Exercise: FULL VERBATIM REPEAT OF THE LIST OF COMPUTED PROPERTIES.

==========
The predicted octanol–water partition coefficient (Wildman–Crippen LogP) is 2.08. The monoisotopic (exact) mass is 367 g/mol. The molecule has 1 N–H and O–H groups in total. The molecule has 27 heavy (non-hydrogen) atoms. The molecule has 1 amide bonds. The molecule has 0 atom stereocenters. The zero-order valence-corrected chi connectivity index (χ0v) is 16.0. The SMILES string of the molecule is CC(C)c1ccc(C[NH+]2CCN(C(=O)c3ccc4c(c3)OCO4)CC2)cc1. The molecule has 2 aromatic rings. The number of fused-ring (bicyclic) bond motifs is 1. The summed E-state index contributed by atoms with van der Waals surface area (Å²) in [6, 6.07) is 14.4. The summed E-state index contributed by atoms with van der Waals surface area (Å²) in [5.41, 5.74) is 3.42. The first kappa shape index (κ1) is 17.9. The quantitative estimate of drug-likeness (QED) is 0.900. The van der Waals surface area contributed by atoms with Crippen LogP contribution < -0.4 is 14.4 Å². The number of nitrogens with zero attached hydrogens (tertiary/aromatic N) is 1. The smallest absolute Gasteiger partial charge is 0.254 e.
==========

The predicted octanol–water partition coefficient (Wildman–Crippen LogP) is 2.08. The monoisotopic (exact) mass is 367 g/mol. The molecule has 1 N–H and O–H groups in total. The molecule has 27 heavy (non-hydrogen) atoms. The molecule has 1 amide bonds. The molecule has 0 atom stereocenters. The zero-order valence-corrected chi connectivity index (χ0v) is 16.0. The SMILES string of the molecule is CC(C)c1ccc(C[NH+]2CCN(C(=O)c3ccc4c(c3)OCO4)CC2)cc1. The molecule has 2 aromatic rings. The number of fused-ring (bicyclic) bond motifs is 1. The summed E-state index contributed by atoms with van der Waals surface area (Å²) in [6, 6.07) is 14.4. The summed E-state index contributed by atoms with van der Waals surface area (Å²) in [5.41, 5.74) is 3.42. The first kappa shape index (κ1) is 17.9. The quantitative estimate of drug-likeness (QED) is 0.900. The van der Waals surface area contributed by atoms with Crippen LogP contribution < -0.4 is 14.4 Å². The number of nitrogens with zero attached hydrogens (tertiary/aromatic N) is 1. The smallest absolute Gasteiger partial charge is 0.254 e.